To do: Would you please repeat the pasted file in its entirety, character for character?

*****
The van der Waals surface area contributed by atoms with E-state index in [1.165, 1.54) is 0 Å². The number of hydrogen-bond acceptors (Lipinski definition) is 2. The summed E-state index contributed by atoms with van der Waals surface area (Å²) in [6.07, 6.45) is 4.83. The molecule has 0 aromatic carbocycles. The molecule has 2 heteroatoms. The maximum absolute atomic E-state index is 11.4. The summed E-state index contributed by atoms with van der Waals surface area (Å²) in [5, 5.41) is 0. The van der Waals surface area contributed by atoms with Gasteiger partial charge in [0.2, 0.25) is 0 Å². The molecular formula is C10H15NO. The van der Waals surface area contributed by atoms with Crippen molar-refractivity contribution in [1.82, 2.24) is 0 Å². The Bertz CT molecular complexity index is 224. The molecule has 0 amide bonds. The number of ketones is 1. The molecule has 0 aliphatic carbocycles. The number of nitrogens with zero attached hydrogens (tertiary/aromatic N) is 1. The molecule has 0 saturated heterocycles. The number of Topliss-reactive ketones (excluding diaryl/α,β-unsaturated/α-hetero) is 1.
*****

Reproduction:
The van der Waals surface area contributed by atoms with E-state index in [1.165, 1.54) is 0 Å². The number of hydrogen-bond acceptors (Lipinski definition) is 2. The summed E-state index contributed by atoms with van der Waals surface area (Å²) in [6.07, 6.45) is 4.83. The molecule has 0 aromatic carbocycles. The molecule has 2 heteroatoms. The maximum absolute atomic E-state index is 11.4. The summed E-state index contributed by atoms with van der Waals surface area (Å²) in [5, 5.41) is 0. The van der Waals surface area contributed by atoms with Gasteiger partial charge in [0.2, 0.25) is 0 Å². The molecular formula is C10H15NO. The van der Waals surface area contributed by atoms with Crippen molar-refractivity contribution in [1.82, 2.24) is 0 Å². The Bertz CT molecular complexity index is 224. The molecule has 0 amide bonds. The number of ketones is 1. The molecule has 0 aliphatic carbocycles. The number of nitrogens with zero attached hydrogens (tertiary/aromatic N) is 1. The molecule has 0 saturated heterocycles. The number of Topliss-reactive ketones (excluding diaryl/α,β-unsaturated/α-hetero) is 1.